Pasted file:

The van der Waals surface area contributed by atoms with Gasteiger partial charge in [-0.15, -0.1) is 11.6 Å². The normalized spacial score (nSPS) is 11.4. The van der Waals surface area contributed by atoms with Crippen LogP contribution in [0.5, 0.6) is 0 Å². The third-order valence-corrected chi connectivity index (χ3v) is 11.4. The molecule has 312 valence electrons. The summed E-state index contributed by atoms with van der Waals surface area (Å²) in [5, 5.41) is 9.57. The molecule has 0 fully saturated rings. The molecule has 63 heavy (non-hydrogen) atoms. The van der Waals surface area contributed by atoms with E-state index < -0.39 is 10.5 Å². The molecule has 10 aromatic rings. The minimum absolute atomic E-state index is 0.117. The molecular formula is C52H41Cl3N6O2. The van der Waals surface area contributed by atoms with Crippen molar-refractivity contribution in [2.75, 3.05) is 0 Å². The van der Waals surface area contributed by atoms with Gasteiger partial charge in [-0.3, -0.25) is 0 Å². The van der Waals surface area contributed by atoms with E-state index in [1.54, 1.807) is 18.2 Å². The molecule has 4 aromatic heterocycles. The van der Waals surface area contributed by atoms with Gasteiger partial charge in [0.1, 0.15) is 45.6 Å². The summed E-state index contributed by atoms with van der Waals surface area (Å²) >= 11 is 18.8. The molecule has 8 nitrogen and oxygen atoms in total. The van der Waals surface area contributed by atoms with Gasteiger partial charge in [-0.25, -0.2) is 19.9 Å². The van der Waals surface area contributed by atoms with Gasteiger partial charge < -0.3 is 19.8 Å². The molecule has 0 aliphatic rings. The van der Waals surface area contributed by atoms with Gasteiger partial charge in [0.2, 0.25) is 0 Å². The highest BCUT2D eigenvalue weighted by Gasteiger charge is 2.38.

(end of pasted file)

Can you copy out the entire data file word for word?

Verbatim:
The van der Waals surface area contributed by atoms with Gasteiger partial charge in [-0.15, -0.1) is 11.6 Å². The normalized spacial score (nSPS) is 11.4. The van der Waals surface area contributed by atoms with Crippen LogP contribution in [0.5, 0.6) is 0 Å². The third-order valence-corrected chi connectivity index (χ3v) is 11.4. The molecule has 312 valence electrons. The summed E-state index contributed by atoms with van der Waals surface area (Å²) in [5, 5.41) is 9.57. The molecule has 0 fully saturated rings. The molecule has 63 heavy (non-hydrogen) atoms. The van der Waals surface area contributed by atoms with E-state index < -0.39 is 10.5 Å². The molecule has 10 aromatic rings. The minimum absolute atomic E-state index is 0.117. The molecular formula is C52H41Cl3N6O2. The van der Waals surface area contributed by atoms with Crippen molar-refractivity contribution in [2.75, 3.05) is 0 Å². The van der Waals surface area contributed by atoms with Gasteiger partial charge in [-0.3, -0.25) is 0 Å². The van der Waals surface area contributed by atoms with E-state index in [1.54, 1.807) is 18.2 Å². The molecule has 4 aromatic heterocycles. The van der Waals surface area contributed by atoms with Gasteiger partial charge in [0.1, 0.15) is 45.6 Å². The summed E-state index contributed by atoms with van der Waals surface area (Å²) >= 11 is 18.8. The molecule has 8 nitrogen and oxygen atoms in total. The van der Waals surface area contributed by atoms with Gasteiger partial charge in [-0.25, -0.2) is 19.9 Å². The van der Waals surface area contributed by atoms with Gasteiger partial charge < -0.3 is 19.8 Å². The molecule has 0 aliphatic rings. The van der Waals surface area contributed by atoms with Gasteiger partial charge in [0.2, 0.25) is 0 Å². The highest BCUT2D eigenvalue weighted by Gasteiger charge is 2.38.